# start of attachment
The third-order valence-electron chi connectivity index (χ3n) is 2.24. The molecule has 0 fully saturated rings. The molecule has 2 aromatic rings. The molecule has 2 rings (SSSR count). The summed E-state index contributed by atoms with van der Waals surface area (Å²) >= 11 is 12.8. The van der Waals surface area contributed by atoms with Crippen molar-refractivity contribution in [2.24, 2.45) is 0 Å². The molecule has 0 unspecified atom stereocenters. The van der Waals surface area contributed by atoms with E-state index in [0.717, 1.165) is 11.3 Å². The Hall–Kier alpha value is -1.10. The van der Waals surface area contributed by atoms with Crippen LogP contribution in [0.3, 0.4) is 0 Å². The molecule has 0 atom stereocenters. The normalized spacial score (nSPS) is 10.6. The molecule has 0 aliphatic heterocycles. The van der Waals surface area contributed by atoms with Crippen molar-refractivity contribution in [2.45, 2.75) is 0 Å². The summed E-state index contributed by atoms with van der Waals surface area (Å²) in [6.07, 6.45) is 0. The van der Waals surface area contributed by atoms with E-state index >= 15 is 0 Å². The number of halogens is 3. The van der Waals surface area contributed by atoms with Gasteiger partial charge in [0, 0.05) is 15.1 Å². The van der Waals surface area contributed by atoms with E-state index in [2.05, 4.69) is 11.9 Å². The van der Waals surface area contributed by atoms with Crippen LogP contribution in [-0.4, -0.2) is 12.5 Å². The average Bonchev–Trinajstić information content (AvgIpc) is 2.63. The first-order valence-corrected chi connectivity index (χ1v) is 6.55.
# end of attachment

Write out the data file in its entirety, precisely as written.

The third-order valence-electron chi connectivity index (χ3n) is 2.24. The molecule has 0 fully saturated rings. The molecule has 2 aromatic rings. The molecule has 2 rings (SSSR count). The summed E-state index contributed by atoms with van der Waals surface area (Å²) >= 11 is 12.8. The van der Waals surface area contributed by atoms with Crippen molar-refractivity contribution in [2.24, 2.45) is 0 Å². The molecule has 0 unspecified atom stereocenters. The van der Waals surface area contributed by atoms with E-state index in [0.717, 1.165) is 11.3 Å². The Hall–Kier alpha value is -1.10. The van der Waals surface area contributed by atoms with Crippen LogP contribution in [0.3, 0.4) is 0 Å². The molecule has 0 atom stereocenters. The normalized spacial score (nSPS) is 10.6. The molecule has 0 aliphatic heterocycles. The van der Waals surface area contributed by atoms with Crippen molar-refractivity contribution in [2.45, 2.75) is 0 Å². The summed E-state index contributed by atoms with van der Waals surface area (Å²) in [6.07, 6.45) is 0. The van der Waals surface area contributed by atoms with E-state index >= 15 is 0 Å². The number of halogens is 3. The van der Waals surface area contributed by atoms with Gasteiger partial charge in [0, 0.05) is 15.1 Å². The van der Waals surface area contributed by atoms with E-state index in [2.05, 4.69) is 11.9 Å². The van der Waals surface area contributed by atoms with Crippen LogP contribution in [-0.4, -0.2) is 12.5 Å². The average Bonchev–Trinajstić information content (AvgIpc) is 2.63. The first-order valence-corrected chi connectivity index (χ1v) is 6.55.